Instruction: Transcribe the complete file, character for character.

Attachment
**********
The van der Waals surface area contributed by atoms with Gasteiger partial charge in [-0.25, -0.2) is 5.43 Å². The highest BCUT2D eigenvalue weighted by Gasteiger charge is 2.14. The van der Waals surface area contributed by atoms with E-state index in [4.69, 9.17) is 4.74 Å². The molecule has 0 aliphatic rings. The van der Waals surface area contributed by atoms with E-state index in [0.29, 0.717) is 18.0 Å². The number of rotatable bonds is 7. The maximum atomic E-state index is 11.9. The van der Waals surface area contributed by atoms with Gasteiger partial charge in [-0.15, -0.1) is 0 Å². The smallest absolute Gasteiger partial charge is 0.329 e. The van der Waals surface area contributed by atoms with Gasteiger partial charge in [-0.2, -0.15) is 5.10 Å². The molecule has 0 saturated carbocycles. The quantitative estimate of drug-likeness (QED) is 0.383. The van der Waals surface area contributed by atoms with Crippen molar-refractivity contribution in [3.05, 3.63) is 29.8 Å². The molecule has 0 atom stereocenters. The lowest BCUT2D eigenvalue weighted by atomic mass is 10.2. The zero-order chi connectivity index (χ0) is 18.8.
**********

The van der Waals surface area contributed by atoms with Gasteiger partial charge in [-0.25, -0.2) is 5.43 Å². The highest BCUT2D eigenvalue weighted by Gasteiger charge is 2.14. The van der Waals surface area contributed by atoms with E-state index in [4.69, 9.17) is 4.74 Å². The molecule has 0 aliphatic rings. The van der Waals surface area contributed by atoms with E-state index in [0.29, 0.717) is 18.0 Å². The number of rotatable bonds is 7. The maximum atomic E-state index is 11.9. The van der Waals surface area contributed by atoms with Gasteiger partial charge in [-0.15, -0.1) is 0 Å². The smallest absolute Gasteiger partial charge is 0.329 e. The van der Waals surface area contributed by atoms with Gasteiger partial charge in [-0.2, -0.15) is 5.10 Å². The molecule has 0 saturated carbocycles. The quantitative estimate of drug-likeness (QED) is 0.383. The van der Waals surface area contributed by atoms with Crippen molar-refractivity contribution in [3.05, 3.63) is 29.8 Å². The molecule has 0 atom stereocenters. The lowest BCUT2D eigenvalue weighted by atomic mass is 10.2. The zero-order chi connectivity index (χ0) is 18.8.